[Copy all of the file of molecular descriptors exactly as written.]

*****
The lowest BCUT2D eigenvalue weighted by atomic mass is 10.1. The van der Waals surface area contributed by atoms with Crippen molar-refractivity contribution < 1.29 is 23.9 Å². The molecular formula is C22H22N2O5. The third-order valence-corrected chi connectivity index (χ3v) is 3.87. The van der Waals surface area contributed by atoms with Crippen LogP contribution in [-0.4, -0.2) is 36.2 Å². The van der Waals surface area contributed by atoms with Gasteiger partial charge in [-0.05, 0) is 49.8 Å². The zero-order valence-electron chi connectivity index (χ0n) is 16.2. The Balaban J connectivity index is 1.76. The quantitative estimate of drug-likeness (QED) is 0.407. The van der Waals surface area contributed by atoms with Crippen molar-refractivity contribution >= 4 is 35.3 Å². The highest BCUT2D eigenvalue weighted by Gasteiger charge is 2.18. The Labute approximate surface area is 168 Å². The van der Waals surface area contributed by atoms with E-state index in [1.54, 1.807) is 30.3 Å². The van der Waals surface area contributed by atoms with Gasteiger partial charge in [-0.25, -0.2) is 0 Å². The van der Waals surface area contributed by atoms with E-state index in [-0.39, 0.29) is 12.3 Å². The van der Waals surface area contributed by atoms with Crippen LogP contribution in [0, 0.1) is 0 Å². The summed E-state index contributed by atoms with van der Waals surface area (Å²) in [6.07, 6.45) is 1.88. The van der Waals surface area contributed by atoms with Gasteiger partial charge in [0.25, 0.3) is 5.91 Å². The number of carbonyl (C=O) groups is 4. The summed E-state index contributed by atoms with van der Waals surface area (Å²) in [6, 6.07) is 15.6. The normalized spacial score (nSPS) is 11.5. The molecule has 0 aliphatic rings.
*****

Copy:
The lowest BCUT2D eigenvalue weighted by atomic mass is 10.1. The van der Waals surface area contributed by atoms with Crippen molar-refractivity contribution < 1.29 is 23.9 Å². The molecular formula is C22H22N2O5. The third-order valence-corrected chi connectivity index (χ3v) is 3.87. The van der Waals surface area contributed by atoms with Crippen LogP contribution in [-0.4, -0.2) is 36.2 Å². The van der Waals surface area contributed by atoms with Gasteiger partial charge in [-0.05, 0) is 49.8 Å². The zero-order valence-electron chi connectivity index (χ0n) is 16.2. The Balaban J connectivity index is 1.76. The quantitative estimate of drug-likeness (QED) is 0.407. The van der Waals surface area contributed by atoms with Crippen molar-refractivity contribution >= 4 is 35.3 Å². The highest BCUT2D eigenvalue weighted by Gasteiger charge is 2.18. The Labute approximate surface area is 168 Å². The van der Waals surface area contributed by atoms with E-state index in [1.54, 1.807) is 30.3 Å². The van der Waals surface area contributed by atoms with Gasteiger partial charge in [-0.25, -0.2) is 0 Å². The van der Waals surface area contributed by atoms with E-state index in [-0.39, 0.29) is 12.3 Å². The van der Waals surface area contributed by atoms with Crippen LogP contribution in [0, 0.1) is 0 Å². The summed E-state index contributed by atoms with van der Waals surface area (Å²) in [6.07, 6.45) is 1.88. The van der Waals surface area contributed by atoms with Gasteiger partial charge in [0.25, 0.3) is 5.91 Å². The number of carbonyl (C=O) groups is 4. The summed E-state index contributed by atoms with van der Waals surface area (Å²) in [6, 6.07) is 15.6. The normalized spacial score (nSPS) is 11.5. The molecule has 0 aliphatic rings.